Another Consumer Electronics Show (CES) is in the books! The country’s biggest consumer electronics show took place at the Las Vegas Convention Center and featured 3,900 exhibitors who shared their latest tech, gadgets and widgets with the world.
Hours before the show floor opened to the public, a dynamic and technologically diverse keynote presentation was delivered to a massive audience. The creation and design of the keynote was activated by a team of live event experts including Executive Technical Producer John Halloran & Associates, who was responsible for the deployment of the entire show, Bill Welter, owner of Clarity Creative and Executive Producer and Creative Director for the show, Production Designer Todd Ivins, Executive Art Director, Gregg Stokes, and TAIT Towers, entertainment automation specialists and stage producers for the show.
The goal of the keynote? To share what the future of technology looks like in the most immersive and interactive way possible. An activation of this scope and magnitude required precise execution and incredible collaboration. John Halloran and team relied on TAIT for entertainment automation and stage production. The staging included an extra-large rolling stage, hexagon-shaped wall columns and an overhead rigging system which was fastened with a grid full of TAIT Nano Winches, TAIT Nav Hoists and TAIT Rollios. Additionally, during the initial concept stages, TAIT developed and created a VR simulation that allowed the client to experience the space and visualize the keynote presentation as a viewer in the audience.
Prior to the keynote kicking off the Consumer Electronics Show, the audience was treated to a performance by the world’s first ‘data-only’ band, Algorithm and Blues. Musical Director, Kevin Doucette, his band members and two avatars, Ella and Miles, performed on stage using Aerodrums and a Yahama piano which sent data in real time to AI algorithms that processed the data and created new MIDI notes for Ella and Miles to play on guitars. Because Ella and Miles were Avatars, they were presented on four, larger-than-life, portable projection screens called TAIT Rollios that stretched open 55 ft. and were operated via TAIT Navigator.
Though Doucette’s musical performance was the first implementation of the Rollios, it certainly was not the last. The four, 16 ft. wide Rollios were used throughout the entire keynote presentation as projection surfaces. FUN FACT: With a maximum deployment of 55 ft., the Rollios can open and close at 3 ft. per second from any area in space while projecting video content.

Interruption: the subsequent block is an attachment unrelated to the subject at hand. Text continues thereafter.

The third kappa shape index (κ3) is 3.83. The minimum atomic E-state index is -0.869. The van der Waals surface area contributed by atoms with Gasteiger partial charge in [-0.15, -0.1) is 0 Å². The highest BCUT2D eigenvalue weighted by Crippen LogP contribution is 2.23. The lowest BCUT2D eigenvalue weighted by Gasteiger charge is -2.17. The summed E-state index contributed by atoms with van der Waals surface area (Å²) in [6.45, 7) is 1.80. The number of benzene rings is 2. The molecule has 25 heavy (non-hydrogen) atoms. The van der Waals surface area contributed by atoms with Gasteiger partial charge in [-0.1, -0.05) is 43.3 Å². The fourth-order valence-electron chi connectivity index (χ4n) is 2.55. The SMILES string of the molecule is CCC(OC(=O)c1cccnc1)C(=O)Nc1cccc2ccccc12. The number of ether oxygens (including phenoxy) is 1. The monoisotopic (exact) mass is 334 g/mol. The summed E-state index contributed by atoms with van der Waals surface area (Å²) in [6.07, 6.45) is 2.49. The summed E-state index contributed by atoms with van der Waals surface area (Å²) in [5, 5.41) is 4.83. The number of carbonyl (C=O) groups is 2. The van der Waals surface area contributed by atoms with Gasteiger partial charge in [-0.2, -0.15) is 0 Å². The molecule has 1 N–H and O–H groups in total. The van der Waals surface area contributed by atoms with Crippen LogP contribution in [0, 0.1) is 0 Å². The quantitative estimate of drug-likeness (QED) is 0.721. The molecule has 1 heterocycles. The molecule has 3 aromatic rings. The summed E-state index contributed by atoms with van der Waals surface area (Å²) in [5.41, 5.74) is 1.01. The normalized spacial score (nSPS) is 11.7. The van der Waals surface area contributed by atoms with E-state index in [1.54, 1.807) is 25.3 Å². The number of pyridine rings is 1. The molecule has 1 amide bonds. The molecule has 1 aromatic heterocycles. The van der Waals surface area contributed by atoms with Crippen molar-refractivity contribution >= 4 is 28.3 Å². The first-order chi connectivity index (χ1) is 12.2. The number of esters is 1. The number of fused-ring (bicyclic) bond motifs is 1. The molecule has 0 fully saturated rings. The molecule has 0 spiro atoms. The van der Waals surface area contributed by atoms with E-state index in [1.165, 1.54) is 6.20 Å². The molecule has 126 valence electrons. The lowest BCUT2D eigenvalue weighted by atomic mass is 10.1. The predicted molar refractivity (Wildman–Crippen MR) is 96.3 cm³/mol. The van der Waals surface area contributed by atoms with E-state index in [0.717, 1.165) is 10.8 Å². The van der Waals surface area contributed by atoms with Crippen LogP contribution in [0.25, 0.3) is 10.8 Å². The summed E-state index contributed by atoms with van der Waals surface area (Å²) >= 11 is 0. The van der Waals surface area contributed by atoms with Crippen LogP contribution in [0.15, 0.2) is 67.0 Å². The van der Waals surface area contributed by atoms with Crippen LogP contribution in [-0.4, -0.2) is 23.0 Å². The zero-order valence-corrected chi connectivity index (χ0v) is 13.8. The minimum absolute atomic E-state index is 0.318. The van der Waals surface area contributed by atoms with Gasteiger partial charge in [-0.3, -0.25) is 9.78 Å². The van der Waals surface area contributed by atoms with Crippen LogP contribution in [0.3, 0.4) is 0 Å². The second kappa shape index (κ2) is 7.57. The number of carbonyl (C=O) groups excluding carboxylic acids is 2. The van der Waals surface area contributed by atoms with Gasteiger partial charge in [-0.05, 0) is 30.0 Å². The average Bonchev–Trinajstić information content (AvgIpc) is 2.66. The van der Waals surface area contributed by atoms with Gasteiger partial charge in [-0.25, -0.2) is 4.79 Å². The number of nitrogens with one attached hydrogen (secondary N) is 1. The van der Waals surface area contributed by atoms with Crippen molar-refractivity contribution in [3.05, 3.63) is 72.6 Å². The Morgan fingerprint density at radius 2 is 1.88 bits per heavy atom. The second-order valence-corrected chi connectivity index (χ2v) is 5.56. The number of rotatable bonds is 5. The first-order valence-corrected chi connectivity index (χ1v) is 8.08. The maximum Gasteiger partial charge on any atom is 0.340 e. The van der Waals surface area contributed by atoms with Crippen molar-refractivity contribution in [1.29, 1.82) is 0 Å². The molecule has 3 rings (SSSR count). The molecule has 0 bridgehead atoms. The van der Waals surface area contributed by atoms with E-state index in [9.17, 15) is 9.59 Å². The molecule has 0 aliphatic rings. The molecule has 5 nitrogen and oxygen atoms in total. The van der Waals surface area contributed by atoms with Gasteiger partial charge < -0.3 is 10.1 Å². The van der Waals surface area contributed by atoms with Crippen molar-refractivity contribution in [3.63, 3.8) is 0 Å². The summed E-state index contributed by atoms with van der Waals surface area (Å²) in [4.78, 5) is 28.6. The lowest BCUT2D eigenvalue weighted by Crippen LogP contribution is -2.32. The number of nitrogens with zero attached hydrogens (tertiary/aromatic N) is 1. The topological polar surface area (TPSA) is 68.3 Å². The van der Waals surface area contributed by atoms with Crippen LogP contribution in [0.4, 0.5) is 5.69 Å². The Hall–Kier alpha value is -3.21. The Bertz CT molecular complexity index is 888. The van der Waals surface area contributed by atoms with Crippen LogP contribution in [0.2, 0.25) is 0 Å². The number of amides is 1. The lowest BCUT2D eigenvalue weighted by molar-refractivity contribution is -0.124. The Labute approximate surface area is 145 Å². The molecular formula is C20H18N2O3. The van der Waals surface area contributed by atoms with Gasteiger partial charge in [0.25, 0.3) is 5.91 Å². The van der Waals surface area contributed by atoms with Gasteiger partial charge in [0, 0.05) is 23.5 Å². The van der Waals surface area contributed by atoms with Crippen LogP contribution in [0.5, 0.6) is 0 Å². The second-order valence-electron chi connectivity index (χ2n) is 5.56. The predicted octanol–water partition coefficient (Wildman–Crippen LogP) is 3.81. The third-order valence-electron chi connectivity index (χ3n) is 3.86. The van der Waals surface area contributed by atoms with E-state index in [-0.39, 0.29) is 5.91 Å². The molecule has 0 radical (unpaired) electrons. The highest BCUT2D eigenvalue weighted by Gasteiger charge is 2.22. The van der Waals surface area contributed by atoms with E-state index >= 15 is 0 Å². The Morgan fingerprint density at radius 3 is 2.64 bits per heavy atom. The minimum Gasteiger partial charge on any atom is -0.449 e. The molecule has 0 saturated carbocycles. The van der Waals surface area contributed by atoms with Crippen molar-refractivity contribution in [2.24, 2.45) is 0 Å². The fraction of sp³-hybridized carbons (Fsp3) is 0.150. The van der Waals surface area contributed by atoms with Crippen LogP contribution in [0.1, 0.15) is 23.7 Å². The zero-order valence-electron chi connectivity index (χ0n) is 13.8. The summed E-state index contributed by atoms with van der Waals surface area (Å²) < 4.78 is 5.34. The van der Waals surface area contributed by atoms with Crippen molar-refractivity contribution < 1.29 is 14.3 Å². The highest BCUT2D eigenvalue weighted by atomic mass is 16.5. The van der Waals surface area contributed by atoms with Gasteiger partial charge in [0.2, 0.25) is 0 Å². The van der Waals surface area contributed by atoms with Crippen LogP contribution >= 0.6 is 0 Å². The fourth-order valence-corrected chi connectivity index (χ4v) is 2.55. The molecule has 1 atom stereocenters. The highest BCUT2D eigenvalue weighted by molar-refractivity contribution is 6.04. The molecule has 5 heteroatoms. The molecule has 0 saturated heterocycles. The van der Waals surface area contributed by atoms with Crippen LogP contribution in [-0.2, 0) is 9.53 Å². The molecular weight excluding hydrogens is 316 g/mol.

Another musical presentation included twelve-year-old dancer, Sophie Santello. During her performance, a brilliantly illuminated and kinetic light display danced above the stage. The display was created with TAIT Nano Winches that deployed 250 LED cylinder light fixtures and 24 opaque LED spheres forming multiple patterns and dynamic movements. Through the power of Navigator, the kinetic light display traveled 60 ft. perpendicular to the stage and moved as fast as 10 ft. per second.
The kinetic light display was also featured at various moments throughout the keynote. One such time was in describing data communication where laser beams bounced from one light fixture to another.
In addition to the kinetic light display, TAIT’s overhead rig was also equipped with several Nav Hoists. TAIT Navigator triggered the Nav Hoists to lift a 195 ft. wide automated video screen and move it for multiple transitions throughout the keynote.
A highlight of the keynote included an autonomous car segment where 21 hexagon-shaped wall columns lined the back of the stage displaying video content specific to the reality of autonomous cars. As co-founder of Mobileye, Professor Amnon Shashuya, was introduced to the stage, the 28 ft. tall TAIT hexagon-shaped wall columns ascended and descended in unison to reveal an autonomous car which drove Shashuya to center stage. Once there, Shashuya discussed the advanced technology of the autonomous driving platform.
The Keynote presentation not only invited attendees to take a glimpse into the future of technology but it also gave attendees the opportunity to experience the power of data first-hand.
Though the 2018 Consumer Electronics Show has now officially been closed, the Keynote is still available to view here.